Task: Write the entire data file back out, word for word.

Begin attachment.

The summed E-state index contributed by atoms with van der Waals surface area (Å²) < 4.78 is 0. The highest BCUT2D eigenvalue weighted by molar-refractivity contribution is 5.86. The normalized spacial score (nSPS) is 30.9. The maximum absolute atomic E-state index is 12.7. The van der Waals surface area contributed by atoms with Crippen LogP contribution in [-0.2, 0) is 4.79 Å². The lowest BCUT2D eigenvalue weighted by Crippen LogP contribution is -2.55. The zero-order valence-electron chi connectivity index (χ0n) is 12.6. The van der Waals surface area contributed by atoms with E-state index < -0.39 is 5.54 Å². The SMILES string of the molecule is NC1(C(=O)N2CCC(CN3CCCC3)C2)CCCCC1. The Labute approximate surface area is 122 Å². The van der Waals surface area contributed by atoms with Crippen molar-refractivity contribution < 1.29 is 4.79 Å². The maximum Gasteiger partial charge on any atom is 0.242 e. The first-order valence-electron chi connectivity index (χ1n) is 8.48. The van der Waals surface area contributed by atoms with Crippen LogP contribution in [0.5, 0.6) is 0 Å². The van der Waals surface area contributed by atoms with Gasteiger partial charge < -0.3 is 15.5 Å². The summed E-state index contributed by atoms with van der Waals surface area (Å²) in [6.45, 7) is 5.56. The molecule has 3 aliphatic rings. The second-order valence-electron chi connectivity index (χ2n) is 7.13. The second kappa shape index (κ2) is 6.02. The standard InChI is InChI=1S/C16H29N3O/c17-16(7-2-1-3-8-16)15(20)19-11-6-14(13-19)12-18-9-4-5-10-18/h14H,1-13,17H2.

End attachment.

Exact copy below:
The summed E-state index contributed by atoms with van der Waals surface area (Å²) < 4.78 is 0. The highest BCUT2D eigenvalue weighted by molar-refractivity contribution is 5.86. The normalized spacial score (nSPS) is 30.9. The maximum absolute atomic E-state index is 12.7. The van der Waals surface area contributed by atoms with Crippen LogP contribution in [-0.2, 0) is 4.79 Å². The lowest BCUT2D eigenvalue weighted by Crippen LogP contribution is -2.55. The zero-order valence-electron chi connectivity index (χ0n) is 12.6. The van der Waals surface area contributed by atoms with E-state index < -0.39 is 5.54 Å². The SMILES string of the molecule is NC1(C(=O)N2CCC(CN3CCCC3)C2)CCCCC1. The Labute approximate surface area is 122 Å². The van der Waals surface area contributed by atoms with Crippen molar-refractivity contribution < 1.29 is 4.79 Å². The maximum Gasteiger partial charge on any atom is 0.242 e. The first-order valence-electron chi connectivity index (χ1n) is 8.48. The van der Waals surface area contributed by atoms with Crippen LogP contribution in [0.5, 0.6) is 0 Å². The van der Waals surface area contributed by atoms with Gasteiger partial charge < -0.3 is 15.5 Å². The summed E-state index contributed by atoms with van der Waals surface area (Å²) in [6.45, 7) is 5.56. The molecule has 3 aliphatic rings. The second-order valence-electron chi connectivity index (χ2n) is 7.13. The second kappa shape index (κ2) is 6.02. The standard InChI is InChI=1S/C16H29N3O/c17-16(7-2-1-3-8-16)15(20)19-11-6-14(13-19)12-18-9-4-5-10-18/h14H,1-13,17H2.